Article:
Difference Between Filling and Dressing

Being from Mississippi but growing up in Los Angeles was a confusing childhood, especially in a culinary sense. Not only was the food different in every sense – not a single bit of bacon fat was found – the things were named differently. The Coca-Cola became a soda, my mom couldn’t find boiled peanuts anywhere, and the dressing was replaced with a filling — a Thanksgiving dish I’d never heard of before we moved west.

The classification of minced meat versus cornbread should be short and dry. This is minced meat if you stuff the bird inside, and dressing if cooked in a separate pan. But in the deep South, there are a few states that refuse to even recognize “filling” as a word or concept, much less a dish, and according to a 2013 article from Epicurious, Mississippi is the most stubborn of them all. (I’ve also heard the lovely non-southern people of Iowa refer to this as “dressing up,” which pleases me.)

Both dishes are bread-and-butter dishes, although most southern dressings are made with cornbread. (A “cornbread filling” is not a thing.) The filling and dressing is moistened with broth and egg-sealed, and both usually contain onions and celery, as well as sage and all other common herbs. Both are great for tuning and riffing, which is what I like. I don’t know if those above the Mason-Dixon line add sausage, but it’s pretty common among my people. I love almost every dish, no matter what it is called, but I prefer to cook it outside of the poultry.

Why Dressing Is Better Than Getting Started for Thanksgiving

Aside from regional loyalty, the use of the term “minced meat” no longer makes much sense, because stuffing bread inside the poultry doesn’t make any sense. Cooking the loaf portion inside the turkey is bad for both dishes. The filling is soaked in bird sap, which is full of raw bird bacteria, which means you now have to worry about keeping the meat and meat soaked breads at a safe temperature. (According to USDA, that’s 165 ℉). It is difficult to check the temperature of a filling when it is inside a dead animal that is sitting in a hot oven and the inside of that animal is damp, which means you are not getting browning, any crunchy pieces, or any texture other than ‘wet bread “.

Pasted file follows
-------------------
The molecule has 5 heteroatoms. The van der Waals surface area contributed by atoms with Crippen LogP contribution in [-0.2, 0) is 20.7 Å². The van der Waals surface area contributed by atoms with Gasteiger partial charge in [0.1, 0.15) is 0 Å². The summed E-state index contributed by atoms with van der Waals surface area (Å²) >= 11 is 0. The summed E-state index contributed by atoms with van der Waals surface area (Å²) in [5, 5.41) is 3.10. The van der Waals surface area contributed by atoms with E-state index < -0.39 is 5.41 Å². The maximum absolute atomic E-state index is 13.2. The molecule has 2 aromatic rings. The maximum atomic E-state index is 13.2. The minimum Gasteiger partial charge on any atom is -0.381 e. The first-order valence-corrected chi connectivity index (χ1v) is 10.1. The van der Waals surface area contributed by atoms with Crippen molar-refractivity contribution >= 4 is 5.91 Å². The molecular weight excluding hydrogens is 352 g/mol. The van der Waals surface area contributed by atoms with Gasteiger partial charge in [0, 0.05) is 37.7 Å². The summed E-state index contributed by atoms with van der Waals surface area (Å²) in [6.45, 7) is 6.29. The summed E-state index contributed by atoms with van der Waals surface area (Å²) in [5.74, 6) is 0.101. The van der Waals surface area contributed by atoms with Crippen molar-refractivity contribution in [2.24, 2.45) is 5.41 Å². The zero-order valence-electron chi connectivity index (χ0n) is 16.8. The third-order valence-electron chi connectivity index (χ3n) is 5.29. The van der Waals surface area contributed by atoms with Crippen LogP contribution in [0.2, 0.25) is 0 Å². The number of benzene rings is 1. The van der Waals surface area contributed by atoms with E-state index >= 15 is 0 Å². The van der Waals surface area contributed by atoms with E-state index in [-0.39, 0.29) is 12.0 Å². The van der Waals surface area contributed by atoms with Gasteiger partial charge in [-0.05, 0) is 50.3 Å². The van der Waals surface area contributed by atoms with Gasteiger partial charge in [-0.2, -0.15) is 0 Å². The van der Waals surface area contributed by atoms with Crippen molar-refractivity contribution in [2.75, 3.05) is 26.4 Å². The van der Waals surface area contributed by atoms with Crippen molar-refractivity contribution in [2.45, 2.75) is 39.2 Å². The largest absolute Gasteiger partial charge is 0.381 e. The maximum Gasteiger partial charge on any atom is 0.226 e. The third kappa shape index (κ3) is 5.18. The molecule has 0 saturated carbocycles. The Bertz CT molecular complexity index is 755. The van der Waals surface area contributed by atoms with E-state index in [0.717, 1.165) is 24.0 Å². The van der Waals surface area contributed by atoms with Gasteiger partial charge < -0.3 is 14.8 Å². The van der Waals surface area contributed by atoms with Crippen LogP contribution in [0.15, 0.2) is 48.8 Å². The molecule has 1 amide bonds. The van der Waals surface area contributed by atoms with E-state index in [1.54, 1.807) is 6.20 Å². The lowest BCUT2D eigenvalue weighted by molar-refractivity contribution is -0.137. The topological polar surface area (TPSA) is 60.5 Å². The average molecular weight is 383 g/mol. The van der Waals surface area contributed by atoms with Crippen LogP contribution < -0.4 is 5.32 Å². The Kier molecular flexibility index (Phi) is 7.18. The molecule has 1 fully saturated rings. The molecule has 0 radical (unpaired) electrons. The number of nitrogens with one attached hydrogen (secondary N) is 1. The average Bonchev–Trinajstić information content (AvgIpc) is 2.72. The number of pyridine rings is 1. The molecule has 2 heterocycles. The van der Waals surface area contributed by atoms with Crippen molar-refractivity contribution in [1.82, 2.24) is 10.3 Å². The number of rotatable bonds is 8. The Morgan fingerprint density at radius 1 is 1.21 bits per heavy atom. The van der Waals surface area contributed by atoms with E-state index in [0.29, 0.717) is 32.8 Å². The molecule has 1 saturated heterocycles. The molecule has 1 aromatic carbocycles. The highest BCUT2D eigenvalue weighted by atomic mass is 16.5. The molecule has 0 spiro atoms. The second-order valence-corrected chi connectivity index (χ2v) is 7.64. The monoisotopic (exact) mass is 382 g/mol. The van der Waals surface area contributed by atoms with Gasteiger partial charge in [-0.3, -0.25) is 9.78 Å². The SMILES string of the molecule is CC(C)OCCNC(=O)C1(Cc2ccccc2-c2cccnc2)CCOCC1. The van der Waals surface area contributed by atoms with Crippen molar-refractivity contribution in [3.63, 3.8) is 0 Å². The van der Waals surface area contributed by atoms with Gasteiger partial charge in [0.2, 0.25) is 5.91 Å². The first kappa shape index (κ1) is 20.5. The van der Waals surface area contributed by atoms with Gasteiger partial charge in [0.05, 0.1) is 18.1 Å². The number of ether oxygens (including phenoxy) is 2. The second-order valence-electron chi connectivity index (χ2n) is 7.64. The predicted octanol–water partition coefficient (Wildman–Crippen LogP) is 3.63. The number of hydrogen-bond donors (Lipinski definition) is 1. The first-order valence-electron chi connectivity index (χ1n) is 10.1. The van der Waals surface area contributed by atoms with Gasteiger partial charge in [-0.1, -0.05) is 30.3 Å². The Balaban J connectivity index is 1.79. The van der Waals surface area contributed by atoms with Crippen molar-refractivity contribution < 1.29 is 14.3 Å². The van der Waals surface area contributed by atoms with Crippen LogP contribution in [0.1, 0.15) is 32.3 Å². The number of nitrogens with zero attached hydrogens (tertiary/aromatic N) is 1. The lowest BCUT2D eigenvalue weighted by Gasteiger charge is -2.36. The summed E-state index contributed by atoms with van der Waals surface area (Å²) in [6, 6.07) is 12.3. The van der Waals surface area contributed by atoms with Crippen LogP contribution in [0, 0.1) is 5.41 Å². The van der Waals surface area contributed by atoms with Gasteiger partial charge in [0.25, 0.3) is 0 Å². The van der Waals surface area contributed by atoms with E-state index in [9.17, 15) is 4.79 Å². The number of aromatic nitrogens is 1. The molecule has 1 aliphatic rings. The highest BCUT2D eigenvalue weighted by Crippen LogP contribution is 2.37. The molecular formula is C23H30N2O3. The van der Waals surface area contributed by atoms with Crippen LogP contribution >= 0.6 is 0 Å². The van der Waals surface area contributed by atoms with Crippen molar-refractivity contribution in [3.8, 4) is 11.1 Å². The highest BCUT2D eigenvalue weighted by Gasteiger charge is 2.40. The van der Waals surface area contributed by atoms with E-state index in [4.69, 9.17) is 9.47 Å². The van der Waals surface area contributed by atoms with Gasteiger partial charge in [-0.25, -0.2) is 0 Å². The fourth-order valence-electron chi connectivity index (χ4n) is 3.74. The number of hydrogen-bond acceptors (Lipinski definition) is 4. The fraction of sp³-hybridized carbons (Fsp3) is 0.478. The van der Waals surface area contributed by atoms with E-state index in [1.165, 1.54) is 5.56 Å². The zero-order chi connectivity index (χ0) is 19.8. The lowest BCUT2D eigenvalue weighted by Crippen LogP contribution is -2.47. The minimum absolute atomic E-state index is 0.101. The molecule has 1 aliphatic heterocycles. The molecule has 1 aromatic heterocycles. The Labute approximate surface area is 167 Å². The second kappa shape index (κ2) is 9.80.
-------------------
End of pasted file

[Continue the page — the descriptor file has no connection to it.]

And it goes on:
It doesn’t help the turkey either. If you bring the filling to 165 ℉ (or cavalier, but according to the Food Lab , technically safe 150 ℉), the breast becomes overcooked and dry. It will also block the flow of air into and out of the bird, which can result in uneven cooking, or at least take much longer than it should. And, if you are stuffing a turkey, what should you do if you value taste over aesthetics, stuffing is physically impossible.

Will they yell at me on Thanksgiving if I use the wrong word?

In truth, it doesn’t matter what you call it, as almost everyone in the United States will know what you mean, whether you say stuffing or refueling. I use both terms synonymously, both professionally (for SEO reasons) and personally, because my Connecticut-born boyfriend’s brain thinks salad when I say dress. (It can also be argued for calling it “stuffing,” based on the fact that I stuff it in my mouth.)

I am far from me – the person from the state who calls all carbonated soft drinks “Coca-Cola” – to challenge the semantics, but most of what is done and served in US homes is clothing, or at least so should be. Mississippi is not known for being “truthful” on many things (like civil war or COVID restrictions), but their refusal to call it anything other than clothing is technically correct, the best possible. So let us do it. The football season is very difficult.


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